Going it alone

Going it alone

Going it alone CMP: What made you first get into the mortgage broker industry?
Kerri Reed: I have worked in the financial services – starting in the banking industry – since I was 16, and it was a natural transition for me to move through the industry and become a mortgage broker.

I started in financial planning but recognized very quickly that I did not have a passion for it. I then took a look at the other opportunities. When it came to credit, the mortgage side was the biggest piece, and I went from there. With mortgages, it was about finding financial solutions for clients, and I loved working with people all day long. I still do today.

CMP: How would you describe your time in the industry?
KR: I’ve been in the mortgage industry for 18 years, and it’s been a roller-coaster ride. I’ve had experiences with many different brokerages, and I’ve enjoyed every bit of it. I started as a mortgage specialist for a bank, and within one year moved into the brokering side of things. I stepped out of the comfort and safety of the bank and moved to a brokerage, where I stayed for five years before I started my own brokerage with a couple of partners 11 years ago.

CMP: Recent data shows a cooling in the GTA market. Have you noticed a slowdown in your business?
KR: No. We have challenging periods, but they are not because houses are not selling. The challenges we face today are directly related to supply-and-demand issues.

The other challenge we face is to do with policies and regulations that are being implemented, we feel, almost daily at this point. That being said, our sales have not decreased at all. We’re actually up 13% year-over-year.

CMP: What are your views on the tightening of mortgage approval rules?
KR: Some of the rules I agree with, one of which is the qualifying rate for clients who are putting down less than 20%. I think it’s important for everyone to understand that money is almost free today. The rates we’re looking at, whether they are 2.5% or 3.5%, are really cheap, and there is a huge impact to an average person if those rates change. They may have purchased a home that is well within their means today, but five years from now, when they’ve taken on two new car payments and had three children, a significant change in rate could have a huge impact. Qualifying clients at a rate that is 200 basis points higher than their contract rate, I feel, is important to making sure clients can tolerate a rate increase.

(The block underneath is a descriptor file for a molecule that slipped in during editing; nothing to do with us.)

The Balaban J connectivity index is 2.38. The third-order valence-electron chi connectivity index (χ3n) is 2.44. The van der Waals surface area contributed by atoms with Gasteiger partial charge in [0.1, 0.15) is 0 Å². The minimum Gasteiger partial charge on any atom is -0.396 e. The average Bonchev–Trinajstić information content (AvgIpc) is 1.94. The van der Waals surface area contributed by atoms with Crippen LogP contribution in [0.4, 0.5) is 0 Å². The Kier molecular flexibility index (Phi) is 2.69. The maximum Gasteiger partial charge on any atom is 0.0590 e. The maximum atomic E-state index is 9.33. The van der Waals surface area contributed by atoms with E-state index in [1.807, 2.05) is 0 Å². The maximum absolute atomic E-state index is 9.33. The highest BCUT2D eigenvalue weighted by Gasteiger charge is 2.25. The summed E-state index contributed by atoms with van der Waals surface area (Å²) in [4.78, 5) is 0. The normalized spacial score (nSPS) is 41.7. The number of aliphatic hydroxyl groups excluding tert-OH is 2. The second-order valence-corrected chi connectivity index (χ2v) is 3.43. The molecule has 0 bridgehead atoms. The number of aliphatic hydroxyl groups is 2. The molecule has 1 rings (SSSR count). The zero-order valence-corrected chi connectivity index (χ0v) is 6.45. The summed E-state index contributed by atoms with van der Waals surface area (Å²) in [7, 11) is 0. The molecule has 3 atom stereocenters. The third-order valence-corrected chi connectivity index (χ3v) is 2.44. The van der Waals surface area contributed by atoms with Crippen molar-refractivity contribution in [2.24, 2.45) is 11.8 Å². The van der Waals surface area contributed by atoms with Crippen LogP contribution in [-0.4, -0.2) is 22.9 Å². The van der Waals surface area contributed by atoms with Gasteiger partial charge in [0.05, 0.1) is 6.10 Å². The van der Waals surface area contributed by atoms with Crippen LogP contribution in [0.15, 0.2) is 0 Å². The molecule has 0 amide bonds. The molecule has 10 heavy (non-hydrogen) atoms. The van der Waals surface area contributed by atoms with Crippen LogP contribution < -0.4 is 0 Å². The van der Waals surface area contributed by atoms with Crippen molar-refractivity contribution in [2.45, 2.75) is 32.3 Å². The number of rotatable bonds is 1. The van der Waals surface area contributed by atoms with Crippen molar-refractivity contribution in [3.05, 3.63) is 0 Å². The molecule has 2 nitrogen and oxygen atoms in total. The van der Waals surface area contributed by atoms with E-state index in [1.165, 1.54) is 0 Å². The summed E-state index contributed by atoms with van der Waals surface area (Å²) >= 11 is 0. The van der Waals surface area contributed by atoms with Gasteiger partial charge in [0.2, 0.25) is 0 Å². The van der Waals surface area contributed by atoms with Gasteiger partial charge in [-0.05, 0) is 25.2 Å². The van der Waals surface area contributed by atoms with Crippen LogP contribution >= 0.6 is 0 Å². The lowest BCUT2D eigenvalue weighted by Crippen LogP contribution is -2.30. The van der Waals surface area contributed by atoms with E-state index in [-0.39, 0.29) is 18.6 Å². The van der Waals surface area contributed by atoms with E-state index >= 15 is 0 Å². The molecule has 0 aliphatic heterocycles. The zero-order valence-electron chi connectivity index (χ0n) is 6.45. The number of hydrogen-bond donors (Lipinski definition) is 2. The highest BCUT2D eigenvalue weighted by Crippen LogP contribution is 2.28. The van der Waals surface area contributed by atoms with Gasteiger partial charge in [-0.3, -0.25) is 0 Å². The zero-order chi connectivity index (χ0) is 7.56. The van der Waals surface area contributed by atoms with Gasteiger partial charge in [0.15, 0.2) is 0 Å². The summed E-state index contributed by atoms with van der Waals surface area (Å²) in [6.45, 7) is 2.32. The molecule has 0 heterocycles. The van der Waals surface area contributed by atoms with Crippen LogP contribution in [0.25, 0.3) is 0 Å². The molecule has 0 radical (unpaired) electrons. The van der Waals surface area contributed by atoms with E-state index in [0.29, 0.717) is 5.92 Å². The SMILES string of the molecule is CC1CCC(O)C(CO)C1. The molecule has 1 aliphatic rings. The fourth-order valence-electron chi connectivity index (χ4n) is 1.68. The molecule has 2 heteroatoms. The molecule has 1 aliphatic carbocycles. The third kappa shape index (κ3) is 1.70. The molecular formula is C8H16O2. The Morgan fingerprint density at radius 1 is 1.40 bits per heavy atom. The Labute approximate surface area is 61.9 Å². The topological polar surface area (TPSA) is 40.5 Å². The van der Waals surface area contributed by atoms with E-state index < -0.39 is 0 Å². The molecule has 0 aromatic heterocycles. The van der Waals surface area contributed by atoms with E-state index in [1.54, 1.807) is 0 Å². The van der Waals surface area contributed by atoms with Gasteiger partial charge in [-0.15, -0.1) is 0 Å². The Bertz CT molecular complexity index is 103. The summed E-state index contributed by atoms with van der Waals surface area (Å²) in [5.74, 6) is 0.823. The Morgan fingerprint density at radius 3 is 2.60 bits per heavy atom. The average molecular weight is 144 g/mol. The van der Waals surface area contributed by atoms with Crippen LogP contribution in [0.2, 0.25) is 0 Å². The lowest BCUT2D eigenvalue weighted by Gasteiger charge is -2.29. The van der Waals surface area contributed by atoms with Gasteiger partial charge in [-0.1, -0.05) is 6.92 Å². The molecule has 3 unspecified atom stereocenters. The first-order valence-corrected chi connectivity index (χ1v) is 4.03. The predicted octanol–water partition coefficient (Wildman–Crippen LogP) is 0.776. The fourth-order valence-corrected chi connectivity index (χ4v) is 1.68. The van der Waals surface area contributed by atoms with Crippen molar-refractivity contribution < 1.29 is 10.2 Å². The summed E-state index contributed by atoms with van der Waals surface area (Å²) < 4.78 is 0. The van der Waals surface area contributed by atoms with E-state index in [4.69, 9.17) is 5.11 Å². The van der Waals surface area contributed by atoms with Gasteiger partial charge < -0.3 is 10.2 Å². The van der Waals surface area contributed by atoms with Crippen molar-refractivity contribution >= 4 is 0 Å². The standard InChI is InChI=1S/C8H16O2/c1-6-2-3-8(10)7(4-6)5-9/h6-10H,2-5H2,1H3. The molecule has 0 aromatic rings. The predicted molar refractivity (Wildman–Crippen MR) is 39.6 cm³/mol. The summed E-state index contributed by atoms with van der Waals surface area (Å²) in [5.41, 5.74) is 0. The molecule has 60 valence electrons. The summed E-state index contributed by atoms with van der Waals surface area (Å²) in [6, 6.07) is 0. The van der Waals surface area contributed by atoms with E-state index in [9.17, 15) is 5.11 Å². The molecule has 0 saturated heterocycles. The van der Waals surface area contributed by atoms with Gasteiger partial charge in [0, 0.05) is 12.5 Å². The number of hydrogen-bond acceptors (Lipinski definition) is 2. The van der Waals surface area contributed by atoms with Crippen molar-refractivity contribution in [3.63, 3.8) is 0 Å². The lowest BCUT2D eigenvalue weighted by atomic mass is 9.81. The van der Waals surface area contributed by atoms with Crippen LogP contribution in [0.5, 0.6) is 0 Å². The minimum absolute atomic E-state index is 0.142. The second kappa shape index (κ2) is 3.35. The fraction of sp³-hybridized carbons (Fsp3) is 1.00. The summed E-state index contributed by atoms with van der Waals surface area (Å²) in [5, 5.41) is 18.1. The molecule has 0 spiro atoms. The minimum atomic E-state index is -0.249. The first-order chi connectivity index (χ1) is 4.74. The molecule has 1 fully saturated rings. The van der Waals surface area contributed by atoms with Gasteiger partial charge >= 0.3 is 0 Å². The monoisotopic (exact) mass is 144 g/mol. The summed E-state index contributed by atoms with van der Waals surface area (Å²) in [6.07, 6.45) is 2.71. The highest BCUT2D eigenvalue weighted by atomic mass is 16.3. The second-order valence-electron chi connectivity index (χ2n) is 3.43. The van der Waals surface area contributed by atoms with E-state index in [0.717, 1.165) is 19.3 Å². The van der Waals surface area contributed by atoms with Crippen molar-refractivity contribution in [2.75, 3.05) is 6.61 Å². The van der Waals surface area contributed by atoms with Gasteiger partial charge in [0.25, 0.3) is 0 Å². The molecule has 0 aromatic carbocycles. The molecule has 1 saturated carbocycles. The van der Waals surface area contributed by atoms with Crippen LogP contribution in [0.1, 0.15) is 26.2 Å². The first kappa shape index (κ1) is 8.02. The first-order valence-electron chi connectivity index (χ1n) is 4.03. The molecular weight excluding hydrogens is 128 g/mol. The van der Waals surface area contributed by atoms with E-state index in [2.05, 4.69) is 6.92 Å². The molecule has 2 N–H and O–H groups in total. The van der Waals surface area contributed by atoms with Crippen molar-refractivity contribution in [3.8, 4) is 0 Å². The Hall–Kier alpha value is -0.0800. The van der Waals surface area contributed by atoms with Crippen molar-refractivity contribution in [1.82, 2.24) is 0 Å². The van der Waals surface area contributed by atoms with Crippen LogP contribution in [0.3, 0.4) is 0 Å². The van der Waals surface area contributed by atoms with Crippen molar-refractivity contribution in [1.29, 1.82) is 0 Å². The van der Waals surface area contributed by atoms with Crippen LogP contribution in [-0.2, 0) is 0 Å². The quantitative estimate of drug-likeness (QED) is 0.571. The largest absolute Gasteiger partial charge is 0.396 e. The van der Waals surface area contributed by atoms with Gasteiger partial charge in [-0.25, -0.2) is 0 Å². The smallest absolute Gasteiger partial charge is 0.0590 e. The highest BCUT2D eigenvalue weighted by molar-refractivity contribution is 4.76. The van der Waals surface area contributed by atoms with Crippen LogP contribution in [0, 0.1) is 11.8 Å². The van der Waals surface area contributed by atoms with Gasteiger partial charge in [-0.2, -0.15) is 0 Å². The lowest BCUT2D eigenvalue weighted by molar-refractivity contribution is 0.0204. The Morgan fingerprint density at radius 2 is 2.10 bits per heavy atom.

However, I do not agree with some of the other regulations. Programs for self-employed individuals are dwindling, if not gone, and it’s really unfortunate that people stable in their businesses are having to jump through hoops in order to prove themselves.

The new regulations currently being proposed by OSFI are looking at also qualifying clients who do have a significant down payment at a much higher rate. I don’t think that is a fair policy to put into play, but sure, we can work with it.

CMP: Are you being forced to direct more clients to B lenders?
KR: Everyone is forced to look for alternative opportunities – I wouldn’t call them B lenders, but alternative lenders. Those lenders will tell you that today they are seeing more business than ever before. We have lenders that are not accepting business on the alternative side; they simply cannot keep up with the opportunities. What were A clients are now B clients; what were once B clients are now looking at private opportunities.

CMP: What’s the secret behind your success in the industry?
KR: I don’t think there are any secrets – it’s about a lot of hard work, dedication, persistence and patience. As someone who owns a brokerage, the biggest part of our success in the last 11 years has been focusing on the right people. All of our agents and brokers have their own independent businesses, but there is a consistency in terms of the type of agent and broker they are and how they do their business.